Kingsley Usoh; Even in My Seventies I Still Cook at Home


Former Managing Director of Nigerian Shippers Council, Dr. Kingsley Usoh, is credited with many of the pioneering efforts in the NSC, including sending the council personnel for training on board vessels owned by the defunct Nigerian National Shipping Line Limited; and building of an imposing and magnificent multi-storeyed building, ‘Shippers Plaza’ which presently serves as the corporate headquarters of NSC in Apapa, Lagos. A trained maritime expert, Usoh who was born in Mbieri, Imo State, obtained his first and second degrees in the United Kingdom, including a Master’s degree in Transport Engineering and Operations from the University of Newcastle-Upon-Tyne. He was head of the Nigerian delegation to the World Trade Organisation to negotiate trade in services between 1995 and 1996 and to the United Nations’ Conference on Trade and Development in 1980. An author of several books on transport industry and current the Chairman CARIX Shipping Company Limited, Usoh tells John Iwori about his time at the NSC among other issues

How was it like in the early days of Nigerian Shippers Council?
I took over from Dr. Ekong and Chief Adebayo Sarumi took over from me just as Captain Adamu Biu took over from Chief Adebayo Sarumi, and Mr. Hassan Bello took over from Captain Adamu Biu. It was tough because many things that the present workforce in the council takes for granted were not in place. We were not many; to ensure we met our mandate, we embarked on a lot of training and re-training. In fact, I trained over 40 people. While doing that, I also improved myself by acquiring more knowledge. In the course of carrying out my responsibilities as the Managing Director and Chief Executive Officer of the Nigerian Shippers Council, I did my Ph.D. With all the information coming into my desk as the helmsman of the council, I was taking what I needed to write my Ph.D. right there on my table.  People got their Master’s degrees and insurance qualifications. Accountants did freight accounting.

There are certain issues people do not realise.  As a staff of the council, we must know what the commercial banks, freight forwarders, shipping companies and ports authority are doing. As NSC personnel, we must know what each of them are doing and then put all these things together and see where they hurt importers and exporters. We always come in to solve problems so that the business of importing and exporting in the country will go on smoothly. We will know what the farmers suffer bringing his goods from the farm to the market.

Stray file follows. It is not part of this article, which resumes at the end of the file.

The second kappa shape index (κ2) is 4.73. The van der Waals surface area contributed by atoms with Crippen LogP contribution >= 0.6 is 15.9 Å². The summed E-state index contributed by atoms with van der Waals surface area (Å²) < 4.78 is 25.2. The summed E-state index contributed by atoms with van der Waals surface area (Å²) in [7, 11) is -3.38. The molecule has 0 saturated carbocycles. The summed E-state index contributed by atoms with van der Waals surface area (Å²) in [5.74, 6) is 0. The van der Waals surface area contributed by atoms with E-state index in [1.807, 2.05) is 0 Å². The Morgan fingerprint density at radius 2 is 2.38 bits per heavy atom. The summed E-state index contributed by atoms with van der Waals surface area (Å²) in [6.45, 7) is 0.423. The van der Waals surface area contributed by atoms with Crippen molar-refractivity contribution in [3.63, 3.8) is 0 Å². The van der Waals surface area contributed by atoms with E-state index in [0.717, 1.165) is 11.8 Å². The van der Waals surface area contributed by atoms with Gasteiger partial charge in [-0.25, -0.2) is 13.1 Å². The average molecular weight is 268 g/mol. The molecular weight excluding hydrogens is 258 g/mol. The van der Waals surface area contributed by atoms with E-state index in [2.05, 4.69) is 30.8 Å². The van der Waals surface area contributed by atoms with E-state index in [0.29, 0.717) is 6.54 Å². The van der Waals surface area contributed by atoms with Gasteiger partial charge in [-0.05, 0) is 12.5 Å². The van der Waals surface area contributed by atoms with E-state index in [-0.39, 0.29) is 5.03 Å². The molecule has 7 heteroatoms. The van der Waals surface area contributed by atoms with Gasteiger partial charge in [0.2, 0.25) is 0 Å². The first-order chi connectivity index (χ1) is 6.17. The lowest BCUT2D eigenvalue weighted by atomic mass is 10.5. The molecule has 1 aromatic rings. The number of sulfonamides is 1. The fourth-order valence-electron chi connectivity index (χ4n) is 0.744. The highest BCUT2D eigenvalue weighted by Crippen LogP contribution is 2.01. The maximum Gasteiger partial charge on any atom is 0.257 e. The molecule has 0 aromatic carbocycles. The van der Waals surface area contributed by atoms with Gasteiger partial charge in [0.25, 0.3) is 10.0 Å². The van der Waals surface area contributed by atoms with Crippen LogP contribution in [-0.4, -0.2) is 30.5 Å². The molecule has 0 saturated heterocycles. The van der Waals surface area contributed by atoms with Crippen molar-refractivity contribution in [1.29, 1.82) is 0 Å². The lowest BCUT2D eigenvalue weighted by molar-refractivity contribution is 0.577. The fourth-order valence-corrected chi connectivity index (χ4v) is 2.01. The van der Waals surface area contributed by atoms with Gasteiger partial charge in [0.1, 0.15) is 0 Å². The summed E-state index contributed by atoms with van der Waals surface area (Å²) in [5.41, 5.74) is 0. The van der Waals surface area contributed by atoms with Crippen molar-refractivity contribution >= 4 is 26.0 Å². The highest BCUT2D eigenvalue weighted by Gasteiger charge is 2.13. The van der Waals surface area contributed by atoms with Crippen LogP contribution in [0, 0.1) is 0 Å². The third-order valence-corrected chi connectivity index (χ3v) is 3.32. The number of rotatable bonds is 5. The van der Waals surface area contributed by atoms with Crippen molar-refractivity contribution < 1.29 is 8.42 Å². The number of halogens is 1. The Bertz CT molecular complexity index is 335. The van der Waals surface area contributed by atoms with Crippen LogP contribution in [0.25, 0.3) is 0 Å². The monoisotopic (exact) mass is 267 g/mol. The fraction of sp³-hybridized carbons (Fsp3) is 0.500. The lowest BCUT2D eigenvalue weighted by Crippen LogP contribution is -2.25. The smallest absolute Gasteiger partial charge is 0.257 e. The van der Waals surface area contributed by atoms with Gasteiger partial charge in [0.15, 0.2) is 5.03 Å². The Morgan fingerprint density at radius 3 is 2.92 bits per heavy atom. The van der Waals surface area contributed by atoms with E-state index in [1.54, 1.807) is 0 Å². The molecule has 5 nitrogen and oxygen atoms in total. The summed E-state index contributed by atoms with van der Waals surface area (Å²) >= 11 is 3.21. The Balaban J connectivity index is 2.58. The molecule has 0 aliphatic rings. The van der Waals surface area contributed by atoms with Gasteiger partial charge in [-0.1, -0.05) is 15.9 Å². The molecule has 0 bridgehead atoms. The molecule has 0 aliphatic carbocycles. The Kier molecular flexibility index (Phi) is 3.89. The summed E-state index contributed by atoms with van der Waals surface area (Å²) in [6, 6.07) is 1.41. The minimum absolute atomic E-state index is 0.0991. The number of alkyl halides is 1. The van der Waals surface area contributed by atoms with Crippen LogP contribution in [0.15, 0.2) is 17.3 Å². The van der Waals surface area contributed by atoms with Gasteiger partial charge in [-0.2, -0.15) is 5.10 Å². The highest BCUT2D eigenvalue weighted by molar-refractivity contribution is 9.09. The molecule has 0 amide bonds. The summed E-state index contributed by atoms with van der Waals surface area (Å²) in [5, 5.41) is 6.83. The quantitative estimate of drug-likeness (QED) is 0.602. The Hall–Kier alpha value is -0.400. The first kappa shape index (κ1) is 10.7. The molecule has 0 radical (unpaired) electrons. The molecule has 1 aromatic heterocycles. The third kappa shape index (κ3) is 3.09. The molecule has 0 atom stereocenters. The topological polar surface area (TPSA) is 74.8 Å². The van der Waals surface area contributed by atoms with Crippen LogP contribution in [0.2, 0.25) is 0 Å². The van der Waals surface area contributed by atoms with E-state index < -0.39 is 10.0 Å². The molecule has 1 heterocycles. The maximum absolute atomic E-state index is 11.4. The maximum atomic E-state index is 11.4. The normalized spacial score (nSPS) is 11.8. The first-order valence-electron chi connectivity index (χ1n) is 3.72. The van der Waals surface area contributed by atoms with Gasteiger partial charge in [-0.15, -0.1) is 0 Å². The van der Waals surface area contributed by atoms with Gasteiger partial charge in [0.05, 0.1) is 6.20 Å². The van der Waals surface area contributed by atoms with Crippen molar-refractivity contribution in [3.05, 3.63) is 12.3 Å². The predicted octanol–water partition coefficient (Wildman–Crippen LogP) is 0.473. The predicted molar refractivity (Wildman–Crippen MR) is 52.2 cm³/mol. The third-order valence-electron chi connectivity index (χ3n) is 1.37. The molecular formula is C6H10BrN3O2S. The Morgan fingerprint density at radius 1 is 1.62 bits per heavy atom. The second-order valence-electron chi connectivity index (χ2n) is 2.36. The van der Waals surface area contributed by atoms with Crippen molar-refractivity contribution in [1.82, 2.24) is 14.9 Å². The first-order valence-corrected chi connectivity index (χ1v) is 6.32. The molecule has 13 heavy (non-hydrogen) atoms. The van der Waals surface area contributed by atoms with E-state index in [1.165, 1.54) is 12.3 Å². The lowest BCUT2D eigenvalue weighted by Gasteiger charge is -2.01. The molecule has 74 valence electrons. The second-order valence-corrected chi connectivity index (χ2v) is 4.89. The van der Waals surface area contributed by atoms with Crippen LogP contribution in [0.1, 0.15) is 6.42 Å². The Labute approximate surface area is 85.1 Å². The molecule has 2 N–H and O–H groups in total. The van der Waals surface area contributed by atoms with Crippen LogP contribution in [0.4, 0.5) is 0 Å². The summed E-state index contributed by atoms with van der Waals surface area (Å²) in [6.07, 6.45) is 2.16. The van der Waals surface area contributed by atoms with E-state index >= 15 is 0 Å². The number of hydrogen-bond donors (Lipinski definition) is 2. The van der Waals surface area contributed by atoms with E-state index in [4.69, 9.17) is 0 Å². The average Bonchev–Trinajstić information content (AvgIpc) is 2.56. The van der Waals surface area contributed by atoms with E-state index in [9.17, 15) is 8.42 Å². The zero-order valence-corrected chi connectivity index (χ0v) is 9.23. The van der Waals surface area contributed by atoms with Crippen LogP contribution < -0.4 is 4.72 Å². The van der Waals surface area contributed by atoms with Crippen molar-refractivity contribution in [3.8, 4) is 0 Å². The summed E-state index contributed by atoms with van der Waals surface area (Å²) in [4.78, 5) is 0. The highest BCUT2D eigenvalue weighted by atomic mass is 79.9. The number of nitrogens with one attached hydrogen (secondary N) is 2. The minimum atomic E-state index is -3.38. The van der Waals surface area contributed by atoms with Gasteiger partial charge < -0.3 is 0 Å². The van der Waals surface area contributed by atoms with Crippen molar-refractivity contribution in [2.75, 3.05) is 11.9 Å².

Because if we do not solve the problems, he won’t make profit of the labour he has put into his farming. That is what we are talking about. You have to understand the dynamic of the business of shipping in order to know exactly what to do. At a certain stage, I have to send some of my staff to be on board the National Shipping Line Limited (NNSL) vessels in the sea for years. This places them in a vantage position to get the requisite experience and exposure as well as know what the ships and crew members do in the ports, how many days they spend, what are the delays and so on.

This is because when we are negotiating with ship owners or other shipping practitioners, all these things come to play. This is due to the fact that any delay or loss they make, they will build them into freight cost for the next voyage and you have to know whether these things exist or not. This was how we built up the manpower then which now forms the main strength of Nigeria Shippers Council today. In fact, this makes the Nigerian Shippers Council to stand tall among other Federal Ministry of Transportation parastatals in terms of manpower. The council might be poor in terms of making revenue, but it has quality staff. They can challenge the bankers, ship owners, shipping lines and other shipping practitioners on their charges. They can also challenge the policeman on the road on why he is detaining or stopping any consignment, as well as oil companies on the rate on their premium on goods in transit. In short, they can challenge anybody on anything they do in the cargo clearance chain. Nevertheless in the other parastatals, this is not the case. That is why the council has a gazette from the Federal Government as the economic regulator.

You mentioned the fact that some of the things the NSC has on the ground, such as the Shipper Plaza, were achieved during your tenure. Can you shed more light on this?